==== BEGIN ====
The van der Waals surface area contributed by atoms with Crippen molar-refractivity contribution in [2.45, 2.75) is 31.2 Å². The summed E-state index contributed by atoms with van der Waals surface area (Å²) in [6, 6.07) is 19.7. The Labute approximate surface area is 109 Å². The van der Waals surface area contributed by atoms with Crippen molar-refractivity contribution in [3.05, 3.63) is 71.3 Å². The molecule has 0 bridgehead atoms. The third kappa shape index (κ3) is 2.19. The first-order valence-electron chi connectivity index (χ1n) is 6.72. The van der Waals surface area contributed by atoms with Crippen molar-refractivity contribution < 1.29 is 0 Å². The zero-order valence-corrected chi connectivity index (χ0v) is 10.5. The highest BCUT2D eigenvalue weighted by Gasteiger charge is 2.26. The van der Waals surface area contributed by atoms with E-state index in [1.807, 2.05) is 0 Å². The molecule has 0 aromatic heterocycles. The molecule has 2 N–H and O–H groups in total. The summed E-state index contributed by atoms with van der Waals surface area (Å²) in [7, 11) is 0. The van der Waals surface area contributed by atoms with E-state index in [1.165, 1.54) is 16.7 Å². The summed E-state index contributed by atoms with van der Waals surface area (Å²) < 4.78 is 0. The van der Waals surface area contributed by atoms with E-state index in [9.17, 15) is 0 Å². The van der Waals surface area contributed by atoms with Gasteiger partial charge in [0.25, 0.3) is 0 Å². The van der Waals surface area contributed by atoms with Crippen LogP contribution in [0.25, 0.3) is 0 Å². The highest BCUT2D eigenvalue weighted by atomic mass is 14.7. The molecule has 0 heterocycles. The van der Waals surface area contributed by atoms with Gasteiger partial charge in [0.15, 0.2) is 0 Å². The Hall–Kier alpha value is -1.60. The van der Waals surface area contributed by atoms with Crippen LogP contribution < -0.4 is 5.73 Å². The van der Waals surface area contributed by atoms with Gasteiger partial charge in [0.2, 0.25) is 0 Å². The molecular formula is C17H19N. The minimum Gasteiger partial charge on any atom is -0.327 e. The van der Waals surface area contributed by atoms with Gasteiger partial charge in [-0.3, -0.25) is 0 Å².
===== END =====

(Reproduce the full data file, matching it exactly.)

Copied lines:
The van der Waals surface area contributed by atoms with Crippen molar-refractivity contribution in [2.45, 2.75) is 31.2 Å². The summed E-state index contributed by atoms with van der Waals surface area (Å²) in [6, 6.07) is 19.7. The Labute approximate surface area is 109 Å². The van der Waals surface area contributed by atoms with Crippen molar-refractivity contribution in [3.05, 3.63) is 71.3 Å². The molecule has 0 bridgehead atoms. The third kappa shape index (κ3) is 2.19. The first-order valence-electron chi connectivity index (χ1n) is 6.72. The van der Waals surface area contributed by atoms with Crippen molar-refractivity contribution < 1.29 is 0 Å². The zero-order valence-corrected chi connectivity index (χ0v) is 10.5. The highest BCUT2D eigenvalue weighted by Gasteiger charge is 2.26. The van der Waals surface area contributed by atoms with E-state index in [1.807, 2.05) is 0 Å². The molecule has 0 aromatic heterocycles. The molecule has 2 N–H and O–H groups in total. The summed E-state index contributed by atoms with van der Waals surface area (Å²) in [7, 11) is 0. The van der Waals surface area contributed by atoms with E-state index in [1.165, 1.54) is 16.7 Å². The summed E-state index contributed by atoms with van der Waals surface area (Å²) < 4.78 is 0. The van der Waals surface area contributed by atoms with E-state index in [9.17, 15) is 0 Å². The van der Waals surface area contributed by atoms with Gasteiger partial charge in [0.25, 0.3) is 0 Å². The van der Waals surface area contributed by atoms with Crippen LogP contribution in [0.25, 0.3) is 0 Å². The highest BCUT2D eigenvalue weighted by atomic mass is 14.7. The molecule has 0 heterocycles. The van der Waals surface area contributed by atoms with Gasteiger partial charge in [0.15, 0.2) is 0 Å². The Hall–Kier alpha value is -1.60. The van der Waals surface area contributed by atoms with Crippen LogP contribution < -0.4 is 5.73 Å². The van der Waals surface area contributed by atoms with Gasteiger partial charge in [0.2, 0.25) is 0 Å². The molecular formula is C17H19N. The minimum Gasteiger partial charge on any atom is -0.327 e. The van der Waals surface area contributed by atoms with Gasteiger partial charge in [-0.3, -0.25) is 0 Å².